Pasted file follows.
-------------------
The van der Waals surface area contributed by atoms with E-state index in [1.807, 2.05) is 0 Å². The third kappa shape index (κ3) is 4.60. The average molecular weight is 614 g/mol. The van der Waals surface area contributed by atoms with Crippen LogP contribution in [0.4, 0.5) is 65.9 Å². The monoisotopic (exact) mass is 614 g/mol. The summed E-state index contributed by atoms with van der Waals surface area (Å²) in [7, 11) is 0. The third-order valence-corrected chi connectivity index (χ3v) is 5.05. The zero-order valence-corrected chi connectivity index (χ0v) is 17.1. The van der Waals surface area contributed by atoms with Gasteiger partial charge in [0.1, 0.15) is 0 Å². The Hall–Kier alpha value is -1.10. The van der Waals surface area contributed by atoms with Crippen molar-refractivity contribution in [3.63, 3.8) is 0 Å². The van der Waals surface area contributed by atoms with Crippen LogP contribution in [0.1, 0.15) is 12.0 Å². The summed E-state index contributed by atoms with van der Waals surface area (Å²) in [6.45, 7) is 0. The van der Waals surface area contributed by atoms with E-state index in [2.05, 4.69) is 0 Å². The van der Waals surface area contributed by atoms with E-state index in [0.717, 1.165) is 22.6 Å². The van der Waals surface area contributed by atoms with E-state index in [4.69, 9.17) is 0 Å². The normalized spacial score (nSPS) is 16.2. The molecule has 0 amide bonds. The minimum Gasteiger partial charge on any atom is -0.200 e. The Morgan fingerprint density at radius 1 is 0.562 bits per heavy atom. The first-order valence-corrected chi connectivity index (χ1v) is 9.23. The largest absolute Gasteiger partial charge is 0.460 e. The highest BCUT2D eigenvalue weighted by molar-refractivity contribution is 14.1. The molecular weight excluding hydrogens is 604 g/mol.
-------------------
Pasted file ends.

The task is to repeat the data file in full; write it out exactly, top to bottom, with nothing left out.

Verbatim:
The van der Waals surface area contributed by atoms with E-state index in [1.807, 2.05) is 0 Å². The third kappa shape index (κ3) is 4.60. The average molecular weight is 614 g/mol. The van der Waals surface area contributed by atoms with Crippen LogP contribution in [0.4, 0.5) is 65.9 Å². The monoisotopic (exact) mass is 614 g/mol. The summed E-state index contributed by atoms with van der Waals surface area (Å²) in [7, 11) is 0. The third-order valence-corrected chi connectivity index (χ3v) is 5.05. The zero-order valence-corrected chi connectivity index (χ0v) is 17.1. The van der Waals surface area contributed by atoms with Gasteiger partial charge in [0.1, 0.15) is 0 Å². The Hall–Kier alpha value is -1.10. The van der Waals surface area contributed by atoms with Crippen molar-refractivity contribution in [3.63, 3.8) is 0 Å². The van der Waals surface area contributed by atoms with Crippen LogP contribution in [0.1, 0.15) is 12.0 Å². The summed E-state index contributed by atoms with van der Waals surface area (Å²) in [6.45, 7) is 0. The van der Waals surface area contributed by atoms with E-state index in [2.05, 4.69) is 0 Å². The van der Waals surface area contributed by atoms with E-state index in [0.717, 1.165) is 22.6 Å². The van der Waals surface area contributed by atoms with E-state index in [4.69, 9.17) is 0 Å². The normalized spacial score (nSPS) is 16.2. The molecule has 0 amide bonds. The minimum Gasteiger partial charge on any atom is -0.200 e. The Morgan fingerprint density at radius 1 is 0.562 bits per heavy atom. The first-order valence-corrected chi connectivity index (χ1v) is 9.23. The largest absolute Gasteiger partial charge is 0.460 e. The highest BCUT2D eigenvalue weighted by molar-refractivity contribution is 14.1. The molecular weight excluding hydrogens is 604 g/mol.